Written by Michael Smart, Digital Strategist
The world of digital apartment marketing is a constantly evolving, confusing, and sometimes even chaotic one. Staple advertising platforms like Google and Facebook are changing their UI or adding new features on an almost monthly basis. New extensions, targeting capabilities (or limitations, thanks to updates like those introduced by iOS 14) are constantly changing, making it difficult to know what’s resulting in leads and what isn’t.
But outside of diving into the individual platforms and looking at the performance from a siloed point-of-view, how do you know if all of these efforts are working? What does your combined Cost Per Acquisition look like across all platforms on a month-over-month basis? How does your performance compare to this month last year, when the scramble to find housing began to slow down? More importantly, how can you prove to stakeholders or property managers that their marketing dollars are being spent wisely?
This is where developing a digital marketing performance report comes into play. A digital marketing performance report can come in the form of a dashboard or recurring static report that marketing strategists, managers, and property owners alike can use to quickly analyze campaign performance, spot trends, and optimize where needed.
First, sit down with relevant stakeholders and discuss what information and metrics are most valuable to you and your team. While this should ultimately result in multiple dashboards updating in real time and automated reports that are relevant for different teams, we suggest starting small and defining what metrics have the biggest impact determining performance and ultimately, attracting new tenants to your property.
Here are a few basic cross-platform metrics that should be included in your performance report:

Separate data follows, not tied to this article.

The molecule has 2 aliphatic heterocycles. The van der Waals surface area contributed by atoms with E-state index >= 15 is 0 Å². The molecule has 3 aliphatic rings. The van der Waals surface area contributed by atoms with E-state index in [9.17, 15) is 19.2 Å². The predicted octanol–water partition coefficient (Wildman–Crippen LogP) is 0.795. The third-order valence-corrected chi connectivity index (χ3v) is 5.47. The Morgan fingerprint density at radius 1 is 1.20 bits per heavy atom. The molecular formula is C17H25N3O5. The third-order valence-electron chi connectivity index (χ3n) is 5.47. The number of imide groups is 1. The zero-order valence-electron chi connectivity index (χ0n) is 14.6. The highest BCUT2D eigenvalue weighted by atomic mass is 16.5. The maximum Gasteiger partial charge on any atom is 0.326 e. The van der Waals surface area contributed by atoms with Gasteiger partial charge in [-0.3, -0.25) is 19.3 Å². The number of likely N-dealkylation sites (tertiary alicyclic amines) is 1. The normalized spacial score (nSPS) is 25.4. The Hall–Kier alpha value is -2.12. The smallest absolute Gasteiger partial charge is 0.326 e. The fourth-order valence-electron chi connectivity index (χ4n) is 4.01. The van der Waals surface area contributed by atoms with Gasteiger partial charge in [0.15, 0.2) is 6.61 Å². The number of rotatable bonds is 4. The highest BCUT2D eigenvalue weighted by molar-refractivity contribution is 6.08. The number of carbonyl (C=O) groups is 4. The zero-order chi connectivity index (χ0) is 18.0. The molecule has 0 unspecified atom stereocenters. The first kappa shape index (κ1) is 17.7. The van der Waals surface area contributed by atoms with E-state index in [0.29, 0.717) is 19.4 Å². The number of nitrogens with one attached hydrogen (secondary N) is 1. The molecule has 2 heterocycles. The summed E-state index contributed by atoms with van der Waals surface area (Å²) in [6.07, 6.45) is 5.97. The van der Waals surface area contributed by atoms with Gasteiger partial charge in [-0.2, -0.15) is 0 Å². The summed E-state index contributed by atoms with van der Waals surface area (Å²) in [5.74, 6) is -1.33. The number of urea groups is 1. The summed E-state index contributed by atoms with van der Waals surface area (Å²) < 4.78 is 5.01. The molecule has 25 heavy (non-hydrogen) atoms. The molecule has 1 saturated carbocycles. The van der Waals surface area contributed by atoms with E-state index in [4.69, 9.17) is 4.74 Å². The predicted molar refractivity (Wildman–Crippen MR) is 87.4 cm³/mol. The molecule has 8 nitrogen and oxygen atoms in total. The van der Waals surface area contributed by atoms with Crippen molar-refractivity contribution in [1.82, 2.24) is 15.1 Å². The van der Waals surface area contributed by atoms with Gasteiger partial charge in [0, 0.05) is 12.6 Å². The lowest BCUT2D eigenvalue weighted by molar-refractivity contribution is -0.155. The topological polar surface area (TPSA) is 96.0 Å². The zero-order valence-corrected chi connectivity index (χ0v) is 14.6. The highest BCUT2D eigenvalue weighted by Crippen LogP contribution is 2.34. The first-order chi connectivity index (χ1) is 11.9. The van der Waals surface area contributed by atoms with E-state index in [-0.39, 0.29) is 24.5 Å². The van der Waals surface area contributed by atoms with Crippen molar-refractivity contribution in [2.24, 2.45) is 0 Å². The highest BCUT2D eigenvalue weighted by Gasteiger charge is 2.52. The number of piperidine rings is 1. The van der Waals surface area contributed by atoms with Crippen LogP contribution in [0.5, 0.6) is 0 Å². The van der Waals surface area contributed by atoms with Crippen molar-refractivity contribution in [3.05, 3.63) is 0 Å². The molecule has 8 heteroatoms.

- Conversion Type (Applications, Calls, Contact Forms, etc)
- CTR (Click-Through-Rate)
- CPA (Cost Per Acquisition)
The fun doesn’t end there though. It’s important to add as much context to these metrics as possible. For example, if your Search campaign has a 15% CTR, what does that actually mean? How does that compare to the same month last year? How does it compare to last month? How does it compare to benchmark in the same “subvertical” (i.e. Student Housing, Conventional, etc.)?
While all of these questions can be answered in the form of pretty looking graphs and charts, the most important thing is to identify any outliers that need immediate attention. Set up some conditional formatting that highlights your campaigns that are performing in the bottom 15th percentile. Identify campaigns that have 0 conversions over a certain period of time, or after spending a certain percentage of budget.
If you can add as much context as possible to a campaign’s performance and back it up with as many data points as you can that make sense, this will allow for your digital apartment marketing team to quickly decipher what’s going on and where optimizations can be made. The more context you add, the quicker and more accurate the analysis. The quicker and more accurate the analysis, the more optimized your ROMI (Return On Marketing Investment) is and the quicker your property becomes leased up by happy tenants (hopefully). Who knew data could be so much fun!